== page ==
FoodReference.com (since 1999)
Food Articles, News & Features Section
Home | Food Articles | Food Trivia | Today In Food History | Food Timeline | Videos | Recipes
Cooking Tips | Food Quotes | Who's Who | Food Trivia Quizzes | Crosswords | Food Poems
Free Magazines | Recipe Contests | Culinary Schools | Gourmet Tours | Food Festivals
You are here >
Hernando de Soto (ca. 1500- 1542) was a Spanish conquistador. In other words, he was an invader and a pillager. History and modern culture tend to lionize the early European conquerors, but let’s face it, their goal was to seize other people’s territory, plunder the natural resources, pilfer whatever valuables they could, and eliminate any natural inhabitants that stood in their way.
De Soto first distinguished himself in the conquest of Central America where he was known for his brutality. Later he participated in the vanquishing of the Incas under Francisco Pizarro. He then returned to Spain and delivered a large cache of gold and valuables to the Spanish monarchy, for which he was handsomely rewarded. He was then commissioned to return to the New World on a new quest. His goal was to “explore” the southeastern US, which translates into finding new trade routes to the Orient, claim additional lands for Spain, purloin more gold, and bump off any natives that resisted.
He landed in Florida in 1539 with over 600 men. The exact route is debated but he traversed numerous southeastern states and eventually made his way to the Mississippi River, thus earning him the distinction of being the first European to discover it. Along the way tens of thousands of American Indians died, either from direct skirmishes with de Soto’s men, or the spread of European diseases to which the Indians had no immunity, (e.g., measles, small pox and chicken pox). De Soto himself succumbed to fever during the expedition in 1542. His men buried his body in the Mississippi River to prevent the natives from desecrating it.
While lauded for his marauding endeavors and “discovery” of the Mississippi, de Soto is also credited for one lesser known fact: the introduction of the orange to the Americas. He brought orange trees to St. Augustine where they flourished, eventually giving rise to the large scale production that Florida is so well known for today.
Oranges originated in Southeast Asia and were first cultivated there 6,000 years ago. Cultivation in China began around 2400 B.C. The Arabs introduced them to the Mediterranean region about 1000 A.D. Today they are found in warm weather areas all over the globe. The US and Brazil are the largest producers. Interestingly, the word “orange” meaning the color, comes from the fruit and not vice versa.
There are three general categories of oranges: sweet, loose skinned and bitter. Sweet oranges, such as the Navel or Valencia, are best eaten fresh and are prized for their juice. Their skins are somewhat resistant to peeling. Blood oranges are an interesting type of sweet orange, their sanguineous name arising from their crimson hue. Loose skinned oranges, as the name implies, are easier to decorticate. Mandarins and tangerines, (a sub-type of mandarin orange), are well known loose skinned varieties. Their taste is slightly tarter than sweet oranges. Finally bitter oranges, such as Seville or Bergamot, are sour and usually not eaten raw. They are best for cooking, made into marmalade, candying their peels, and infusing liqueurs such as Curacao.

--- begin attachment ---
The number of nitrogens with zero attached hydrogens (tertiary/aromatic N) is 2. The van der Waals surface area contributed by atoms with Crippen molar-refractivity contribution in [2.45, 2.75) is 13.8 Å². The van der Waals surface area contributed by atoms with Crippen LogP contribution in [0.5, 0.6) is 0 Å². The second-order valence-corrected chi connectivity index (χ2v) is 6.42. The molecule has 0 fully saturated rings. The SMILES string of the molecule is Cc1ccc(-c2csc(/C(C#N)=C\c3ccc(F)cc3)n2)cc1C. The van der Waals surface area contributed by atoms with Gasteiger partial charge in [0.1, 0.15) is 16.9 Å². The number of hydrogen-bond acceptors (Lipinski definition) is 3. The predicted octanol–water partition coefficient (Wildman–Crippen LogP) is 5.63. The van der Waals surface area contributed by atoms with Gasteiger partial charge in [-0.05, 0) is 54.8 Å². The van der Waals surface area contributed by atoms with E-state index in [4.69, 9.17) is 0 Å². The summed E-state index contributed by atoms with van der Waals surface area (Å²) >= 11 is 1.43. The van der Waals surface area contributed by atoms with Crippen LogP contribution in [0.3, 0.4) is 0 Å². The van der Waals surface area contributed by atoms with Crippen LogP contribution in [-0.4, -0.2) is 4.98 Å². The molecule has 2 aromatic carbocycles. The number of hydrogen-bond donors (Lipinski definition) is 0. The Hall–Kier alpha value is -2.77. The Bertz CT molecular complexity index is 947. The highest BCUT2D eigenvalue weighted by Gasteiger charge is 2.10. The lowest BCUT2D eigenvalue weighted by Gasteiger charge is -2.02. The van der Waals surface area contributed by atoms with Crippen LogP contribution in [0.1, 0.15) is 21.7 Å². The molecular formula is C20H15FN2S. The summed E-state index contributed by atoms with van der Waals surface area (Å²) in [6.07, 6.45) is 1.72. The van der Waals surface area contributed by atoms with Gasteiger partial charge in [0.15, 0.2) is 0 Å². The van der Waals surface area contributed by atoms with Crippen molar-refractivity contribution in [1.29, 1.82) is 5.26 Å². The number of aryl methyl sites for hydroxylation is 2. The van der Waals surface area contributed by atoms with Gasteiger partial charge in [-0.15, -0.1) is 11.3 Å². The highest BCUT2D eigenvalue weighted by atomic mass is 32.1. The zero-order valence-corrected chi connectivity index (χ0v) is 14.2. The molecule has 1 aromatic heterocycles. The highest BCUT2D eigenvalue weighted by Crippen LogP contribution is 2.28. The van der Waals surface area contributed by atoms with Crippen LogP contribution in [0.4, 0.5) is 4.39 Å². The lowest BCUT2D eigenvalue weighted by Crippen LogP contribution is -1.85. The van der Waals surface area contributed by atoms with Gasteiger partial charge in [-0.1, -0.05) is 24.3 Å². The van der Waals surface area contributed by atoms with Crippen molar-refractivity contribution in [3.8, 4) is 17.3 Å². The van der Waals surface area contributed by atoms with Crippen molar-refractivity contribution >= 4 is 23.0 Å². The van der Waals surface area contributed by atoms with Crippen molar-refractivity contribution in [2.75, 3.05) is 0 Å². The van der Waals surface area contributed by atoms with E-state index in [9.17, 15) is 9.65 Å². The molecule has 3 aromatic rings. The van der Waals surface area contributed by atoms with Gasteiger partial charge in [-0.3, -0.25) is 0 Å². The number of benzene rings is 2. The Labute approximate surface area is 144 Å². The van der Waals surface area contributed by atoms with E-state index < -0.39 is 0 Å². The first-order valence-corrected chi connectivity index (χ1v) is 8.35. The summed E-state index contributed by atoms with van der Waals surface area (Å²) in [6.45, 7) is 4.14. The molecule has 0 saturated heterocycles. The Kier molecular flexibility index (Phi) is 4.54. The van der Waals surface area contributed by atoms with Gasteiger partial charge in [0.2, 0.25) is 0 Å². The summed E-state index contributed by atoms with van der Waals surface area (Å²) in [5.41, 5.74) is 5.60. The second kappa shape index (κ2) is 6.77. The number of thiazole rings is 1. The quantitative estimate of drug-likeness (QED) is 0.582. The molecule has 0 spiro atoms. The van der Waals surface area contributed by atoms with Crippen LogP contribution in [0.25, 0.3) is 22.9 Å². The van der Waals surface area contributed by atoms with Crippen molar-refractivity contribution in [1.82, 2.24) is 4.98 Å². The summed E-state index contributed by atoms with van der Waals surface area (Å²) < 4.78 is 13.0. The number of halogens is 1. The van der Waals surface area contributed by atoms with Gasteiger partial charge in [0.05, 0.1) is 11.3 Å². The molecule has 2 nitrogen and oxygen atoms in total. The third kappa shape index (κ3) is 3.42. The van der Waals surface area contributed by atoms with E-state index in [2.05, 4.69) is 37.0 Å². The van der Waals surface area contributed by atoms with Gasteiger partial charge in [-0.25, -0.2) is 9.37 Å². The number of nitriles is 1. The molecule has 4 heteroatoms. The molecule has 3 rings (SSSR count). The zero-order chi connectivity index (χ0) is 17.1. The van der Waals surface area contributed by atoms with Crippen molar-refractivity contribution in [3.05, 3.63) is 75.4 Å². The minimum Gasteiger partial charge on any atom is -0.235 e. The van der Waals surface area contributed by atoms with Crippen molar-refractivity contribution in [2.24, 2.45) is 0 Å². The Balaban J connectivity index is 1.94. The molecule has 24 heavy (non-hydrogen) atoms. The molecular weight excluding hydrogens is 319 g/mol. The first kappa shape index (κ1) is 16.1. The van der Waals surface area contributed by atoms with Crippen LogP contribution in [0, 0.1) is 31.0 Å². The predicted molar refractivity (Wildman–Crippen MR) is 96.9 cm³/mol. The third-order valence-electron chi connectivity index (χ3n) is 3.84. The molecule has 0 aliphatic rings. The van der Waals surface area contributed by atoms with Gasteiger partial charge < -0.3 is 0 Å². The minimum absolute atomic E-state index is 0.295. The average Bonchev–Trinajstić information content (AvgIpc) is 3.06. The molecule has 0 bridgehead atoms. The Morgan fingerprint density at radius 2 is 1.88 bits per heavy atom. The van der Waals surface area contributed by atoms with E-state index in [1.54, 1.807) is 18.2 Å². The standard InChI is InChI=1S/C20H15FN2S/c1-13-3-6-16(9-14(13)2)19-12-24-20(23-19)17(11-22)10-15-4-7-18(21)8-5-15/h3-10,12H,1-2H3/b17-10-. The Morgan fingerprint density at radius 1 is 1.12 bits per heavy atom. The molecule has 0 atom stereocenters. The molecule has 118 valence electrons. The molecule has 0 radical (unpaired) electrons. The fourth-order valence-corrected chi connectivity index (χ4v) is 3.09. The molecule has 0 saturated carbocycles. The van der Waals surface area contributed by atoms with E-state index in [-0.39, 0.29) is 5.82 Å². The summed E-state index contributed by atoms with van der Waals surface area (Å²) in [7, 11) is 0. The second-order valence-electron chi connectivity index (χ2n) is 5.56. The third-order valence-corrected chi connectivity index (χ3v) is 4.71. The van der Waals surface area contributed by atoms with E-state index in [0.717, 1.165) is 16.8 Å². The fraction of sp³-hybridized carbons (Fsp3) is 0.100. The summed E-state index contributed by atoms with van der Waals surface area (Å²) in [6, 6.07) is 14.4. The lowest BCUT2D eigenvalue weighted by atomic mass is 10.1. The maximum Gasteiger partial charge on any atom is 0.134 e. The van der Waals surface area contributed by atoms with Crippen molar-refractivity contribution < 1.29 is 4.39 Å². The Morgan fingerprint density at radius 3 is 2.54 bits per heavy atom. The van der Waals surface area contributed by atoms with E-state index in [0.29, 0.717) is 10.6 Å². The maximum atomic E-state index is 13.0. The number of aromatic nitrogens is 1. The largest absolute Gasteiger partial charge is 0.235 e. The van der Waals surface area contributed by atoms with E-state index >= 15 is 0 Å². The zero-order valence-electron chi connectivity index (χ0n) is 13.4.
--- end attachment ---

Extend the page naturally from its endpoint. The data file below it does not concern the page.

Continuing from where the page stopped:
Oranges are available year round. Choose specimens heavy for their size with no soft spots. Color is a misleading indicator of quality since some producers infuse them with food coloring to make their oranges look, well, more orange. Oranges can be kept in the fridge up to two weeks. As with all citrus fruits, the outer peel, known as the zest, can be utilized as well. The flavor of the zest of citrus fruits is even more intense than their juice, since the zest contains the essential oils. It is easily removed with a microplane grater. It can then be incorporated into all kinds of recipes. Extract only the outer most layer of the zest. The white pith underneath it is very bitter. Finally oranges are used in a variety of non-culinary products such as perfumes, furniture conditioners and cleaning agents.
2 large navel oranges, peeled, segments removed, chopped
3 large on-the-vine tomatoes, chopped
1 small onion, chopped
1 small batch of cilantro, stems included, chopped
2 jalapeño peppers, chopped
A drizzle of extra virgin olive oil
Salt, to taste
Combine all of the above ingredients and reserve.
4 tablespoons orange juice
2 tablespoons lemon juice
1 teaspoon orange zest
1 jalapeno, finely minced
3 garlic cloves, finely minced
1 handful of cilantro, chopped
4 tablespoons extra virgin olive oil
Salt and pepper, to taste
4 (6-oz.) Mahi Mahi steaks, (or substitute tuna or swordfish)
Thoroughly whisk all of the above ingredients, (except the fish) in a bowl.
Pour the mixture into a large zip-loc bag with the fish and marinate for NO MORE THAN 30 minutes.
Remove the fish and drain off any of the marinade. Reserve the remaining marinade.
Grill or broil the fish until seared on each side. Drizzle some of the reserved marinade on the fish while cooking.
Discard any marinade leftover that has not been cooked.
Serve the fish with the tomato-orange salsa.
Also Visit Mark’s website: Food for Thought Online
Please feel free to link to any pages of FoodReference.com from your website.
For permission to use any of this content please E-mail: firstname.lastname@example.org
All contents are copyright © 1990 - 2015 James T. Ehler and www.FoodReference.com unless otherwise noted. All rights reserved.
You may copy and use portions of this website for non-commercial, personal use only.
Any other use of these materials without prior written authorization is not very nice and violates the copyright.
Please take the time to request permission.